With more and more options for adding RAM to computers springing up over the past few years, one of the most frequent questions that I have had asked is "How much RAM do I need?" One of the things I know for a fact that it feels pretty cool to have the best computer on the block. I also know however, that RAM can be rather expensive, with 16gb of DDR3 costing nearly $170, give or take. So how much do you need?
Well, first things first. What is RAM and what does it do?
RAM stand for Random Access Memory. It provides a much faster alternative to your hard drive, by letting applications save data on it at hyper speed. Without it, your computer would be very, very, veeeerry slow. However solid state drives may eventually phase out the need for RAM, or at least much of it, but don't bank on it happening in the near future. As of today, your system will probably be needing more and more RAM. In the following article, I will explain as best as I can what options are available and what you may need depending on your computer use. At the very end of the article, there is a paragraph stating roughly what you will need, to do what you want.
One of the first things to do before adding or purchasing RAM is to make sure it works with your system. If you are buying a system from a popular manufacturer such as Dell, Asus, Apple, Acer or HP, you will most likely not have to worry about this issue. The one thing you may have to consider is making sure you have a 64 bit copy of Windows. If you do not, no more than 4gb will be usable at any one time. The different calibers of Windows 64 bit allow incrementally more RAM, so make sure you know the capability of your OS. Issue two can be a hiccup for people who are new to system building or want to upgrade your pre-purchased PC. The issue that can arise is how much memory (RAM) your system will support. For those building computers, check with your motherboard manufacturer. For those with all in one PCs, check with your PC manufacturer for support information. Different computers will support different generations (DDR,DDR2,DDR3), and different speeds such as 800mhz, 1333mhz, 1600mhz. Those speeds let you know how fast data can flow in and out of your RAM. Now on to specific needs and rough estimations of RAM support.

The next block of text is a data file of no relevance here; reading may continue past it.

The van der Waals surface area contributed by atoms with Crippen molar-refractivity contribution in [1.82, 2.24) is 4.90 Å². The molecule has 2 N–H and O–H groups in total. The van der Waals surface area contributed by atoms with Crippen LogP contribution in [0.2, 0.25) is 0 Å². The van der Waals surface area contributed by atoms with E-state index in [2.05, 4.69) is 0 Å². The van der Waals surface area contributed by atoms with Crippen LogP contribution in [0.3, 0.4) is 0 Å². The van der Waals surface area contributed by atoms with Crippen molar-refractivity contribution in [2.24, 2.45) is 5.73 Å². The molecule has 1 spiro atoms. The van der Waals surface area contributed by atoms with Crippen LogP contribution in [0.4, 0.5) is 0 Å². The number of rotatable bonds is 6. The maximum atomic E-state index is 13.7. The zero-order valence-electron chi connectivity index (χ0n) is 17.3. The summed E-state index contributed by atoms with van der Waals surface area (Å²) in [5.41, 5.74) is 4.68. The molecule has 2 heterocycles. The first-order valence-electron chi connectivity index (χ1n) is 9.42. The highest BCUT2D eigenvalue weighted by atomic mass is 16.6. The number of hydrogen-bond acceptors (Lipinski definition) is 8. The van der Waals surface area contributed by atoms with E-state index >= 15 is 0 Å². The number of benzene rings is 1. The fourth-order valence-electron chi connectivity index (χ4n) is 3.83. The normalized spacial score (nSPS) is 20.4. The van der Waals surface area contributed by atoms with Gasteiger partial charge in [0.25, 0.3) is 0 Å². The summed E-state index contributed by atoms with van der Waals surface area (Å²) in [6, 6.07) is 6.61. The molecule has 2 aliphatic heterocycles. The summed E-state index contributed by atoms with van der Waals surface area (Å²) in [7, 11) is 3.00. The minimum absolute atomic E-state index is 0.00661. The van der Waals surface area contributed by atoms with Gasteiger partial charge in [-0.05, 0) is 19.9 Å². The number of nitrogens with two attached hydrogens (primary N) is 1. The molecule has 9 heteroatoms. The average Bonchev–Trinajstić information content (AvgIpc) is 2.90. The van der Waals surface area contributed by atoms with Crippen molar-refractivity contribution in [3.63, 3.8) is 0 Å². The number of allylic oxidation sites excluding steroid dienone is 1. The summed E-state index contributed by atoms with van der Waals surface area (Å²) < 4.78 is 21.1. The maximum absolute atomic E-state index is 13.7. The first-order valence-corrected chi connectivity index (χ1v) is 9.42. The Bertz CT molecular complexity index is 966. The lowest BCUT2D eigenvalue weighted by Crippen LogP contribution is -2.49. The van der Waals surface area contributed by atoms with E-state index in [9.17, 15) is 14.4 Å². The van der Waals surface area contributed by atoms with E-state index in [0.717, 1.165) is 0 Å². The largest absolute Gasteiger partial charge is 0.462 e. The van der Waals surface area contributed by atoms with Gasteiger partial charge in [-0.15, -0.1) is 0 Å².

Your standard laptop. The standard laptop these days holds anywhere from 4-16gb of RAM. Pretty much all Windows based laptops have minimal to some upgradeability. 8gb will suffice for most users.
Yet in a product like the new Apple Retina generation unibody laptops, the RAM is actually soldered to the motherboard, making it impossible to upgrade. Apple gives you up to 16gb of DDR3 1600 RAM in their laptops, and as those computers are very efficient, you can certainly get more than you actually need. For most gaming, 8gb will be plenty fast. Apple's OS automatically fills nearly all available RAM with spare data to speed up your computer, so it will look like you are using more than you are. If you are photo editing and doing massive HD movie making, perhaps 16gb would be better for you. The easiest, safest way to get Apple compatible RAM is through OWC. As a notice though, I would advise watching your budget with Apple products, as they can get quite expensive, quite fast. However, none of this is meant to discourage you from Apples amazing product line.
Now on to the standard desktop PC.
The standard desktop PC has many configuration options. Even all in one computers can hold 16-32gb of RAM, and it is a little bit cheaper than laptop memory. With these computers, you will never have to worry about your RAM being non-exchangeable/upgradeable, because desktop memory is probably the easiest to fiddle around with. All desktops are capable of being opened to remove and add memory, add PCI peripherals as well as add other components. For the at home web surfer who might occasionally run Office, 4gb will serve you well. For a little extra pop, try 6 or 8gb. If you are interested in lots gaming, please, get an actual gaming PC.
Now, for the moment all the soon to be gamers have been waiting for...... How much RAM you need in your good old gaming tower.
Gaming PCs. These very large, massively powerful, easily configurable computers come at a price. In my opinion, it is easier to go over budget on a gaming tower than in Apple products. Gaming towers can hold anywhere from 1-128gb of RAM. I personally run 16gb of DDR3 1600mhz and only ever use 27% of it at normal loads (one game and several Chrome tabs). If your graphics card has say, 2,000 cuda cores and runs at 3,000mhz, you may need more RAM depending on your processors capability (speed) of processing that data. If you have too little RAM, anything less than 4gb, your computer will lock up and your motherboard chipset will soon be able to fry an egg. In other words, balance all of your system components so that no one thing is too fast.
Now, the rough amount of RAM for your needs.
1gb: Pretty much nothing will run on 1gb.
2gb: You can install Windows 7, but good lick with two tabs.
4gb: Casual web browsers and Office runners should be fine, and a 64 bit OS will not be needed.
6gb: Whoa there! With 6gb, you need a 64 bit OS. Check which 64 bit Windows OS support more than 6gb. Hint... All of Apple's OSs of late have been 64bit.
8gb: Pretty much standard in Apple's current computers, and you should be able to run most low power games and movie streaming will be a breeze.
16gb: Lots and lots of games can be run on 16gb. Apple offered this in the newest Macbook Pro Retina.
32gb: Go ahead and run 4 graphics cards in SLI or Crossfire, while feeling free to use a lot of hard drives.
64gb: Use some tessellation units, fill all your hard drive bays, all your PCI slots, and get a good CPU.
128gb: You will need an operating system like Windows 7 Ultimate to support that much. Even MLG pros don't use this much RAM.